Sunday, November 17, 2013

Judged: Guild Wars 2

Better late than never. Right? Right? Tap tap… is this thing on. Ok, there we go.

After a few restarts, I’ve reached level 80 in Guild Wars 2. (pause for applause)

This push was with an Asuran Guardian and in less than 40 hours /played I was level 80. (pause for applause)

I enjoyed my trip to 80. Leveling in GW2 is a simple process. Every action a player takes, from harvesting to crafting to killing to exploring, results in experience that contributes towards leveling. Each zone is broken down into “hearts” and dynamic events that also result in experience bonuses when completed. Zones scale players to the level of zone allowing players to play in any level zone they choose. In combination this makes leveling in Guild Wars 2 very easy and players can feel rewarded, experience-wise, for everything they do no matter where they do it.

However, with the ease of leveling and being rewarded based on their actual level in any zone, the system erodes the motivation to explore the world. Once I hit Kessex Hills and Harathi Highlands I was completing events in chains and gaining 3-4 levels per play session. Plus the current live event, Tower of Nightmares, was centered in Kessex Hills which meant that the frequency with which the events in the zone completed was increased exponentially. At one point I was literally just running from spot to spot and collecting enough experience for 25% of a single level. It seemed crazy at the time that I would move away from that gravy train of experience since the leveling curve in GW2 is flat.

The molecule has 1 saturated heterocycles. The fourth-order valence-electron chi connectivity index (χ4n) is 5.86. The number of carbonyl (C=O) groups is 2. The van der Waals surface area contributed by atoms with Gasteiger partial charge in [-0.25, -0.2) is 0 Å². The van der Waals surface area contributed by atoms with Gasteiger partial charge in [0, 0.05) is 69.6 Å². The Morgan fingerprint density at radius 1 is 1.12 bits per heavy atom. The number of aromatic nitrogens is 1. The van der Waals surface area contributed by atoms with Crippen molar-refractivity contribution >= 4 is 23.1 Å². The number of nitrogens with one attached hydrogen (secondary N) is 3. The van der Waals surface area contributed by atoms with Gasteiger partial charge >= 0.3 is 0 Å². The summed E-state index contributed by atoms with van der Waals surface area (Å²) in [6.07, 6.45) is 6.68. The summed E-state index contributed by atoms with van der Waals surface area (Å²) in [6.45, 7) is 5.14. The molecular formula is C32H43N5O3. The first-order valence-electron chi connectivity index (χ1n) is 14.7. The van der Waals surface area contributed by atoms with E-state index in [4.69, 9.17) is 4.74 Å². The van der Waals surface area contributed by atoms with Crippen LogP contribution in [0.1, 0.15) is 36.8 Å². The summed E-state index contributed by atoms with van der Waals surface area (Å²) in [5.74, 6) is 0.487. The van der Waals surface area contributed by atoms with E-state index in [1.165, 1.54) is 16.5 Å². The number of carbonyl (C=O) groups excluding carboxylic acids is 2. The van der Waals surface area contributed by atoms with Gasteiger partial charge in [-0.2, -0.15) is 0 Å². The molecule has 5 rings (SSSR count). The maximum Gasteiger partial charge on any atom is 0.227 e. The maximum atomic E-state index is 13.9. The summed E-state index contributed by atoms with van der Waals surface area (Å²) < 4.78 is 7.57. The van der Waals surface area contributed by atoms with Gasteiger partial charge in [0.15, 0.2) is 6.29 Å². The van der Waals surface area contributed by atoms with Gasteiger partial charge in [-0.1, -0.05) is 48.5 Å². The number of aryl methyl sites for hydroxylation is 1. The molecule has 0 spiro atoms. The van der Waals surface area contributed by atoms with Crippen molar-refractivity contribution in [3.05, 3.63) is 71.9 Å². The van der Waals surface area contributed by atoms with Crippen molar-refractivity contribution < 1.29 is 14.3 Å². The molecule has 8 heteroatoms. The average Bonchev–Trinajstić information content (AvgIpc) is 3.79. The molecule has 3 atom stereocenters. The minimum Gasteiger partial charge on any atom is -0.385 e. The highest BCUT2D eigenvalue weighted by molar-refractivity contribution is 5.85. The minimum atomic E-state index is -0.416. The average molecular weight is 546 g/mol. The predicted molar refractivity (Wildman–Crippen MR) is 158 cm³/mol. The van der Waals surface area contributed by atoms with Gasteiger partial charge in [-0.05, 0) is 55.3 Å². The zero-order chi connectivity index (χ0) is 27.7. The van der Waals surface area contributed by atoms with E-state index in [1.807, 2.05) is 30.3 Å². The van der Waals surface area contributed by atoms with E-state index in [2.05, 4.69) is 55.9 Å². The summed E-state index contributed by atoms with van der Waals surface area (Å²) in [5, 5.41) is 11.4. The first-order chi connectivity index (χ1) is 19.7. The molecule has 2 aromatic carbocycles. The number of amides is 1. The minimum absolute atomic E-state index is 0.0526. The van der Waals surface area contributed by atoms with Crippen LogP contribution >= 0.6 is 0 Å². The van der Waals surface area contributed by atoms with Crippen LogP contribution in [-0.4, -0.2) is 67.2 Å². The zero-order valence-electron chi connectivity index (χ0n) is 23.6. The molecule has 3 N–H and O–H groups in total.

I leveled to 70+ by playing in the aforementioned zones which are meant only for level 15-35 players. In terms of world completion I only hit 19%. This is all possible because of the level down mechanic which balances the player’s level (and thus reduces their inherent strength) to match the content in the zone, but it continues to provide rewards consistent with the player’s actual level as the content is evenly matched by the downgraded player level. This was a refreshing mechanic considering how most MMOGs like GW2 are designed the complete opposite and aim to punish players that don’t play in the zones that are on the cutting edge of their level range.

Yet, even though I was generously rewarded for doing what I wanted, I found myself feeling cheated once I hit 80 and I started exploring many of the zones I had not visited during leveling. There were so many events and story lines I had missed and at level 80 the progression goes from vertical to horizontal so there was little incentive for me to go and visit.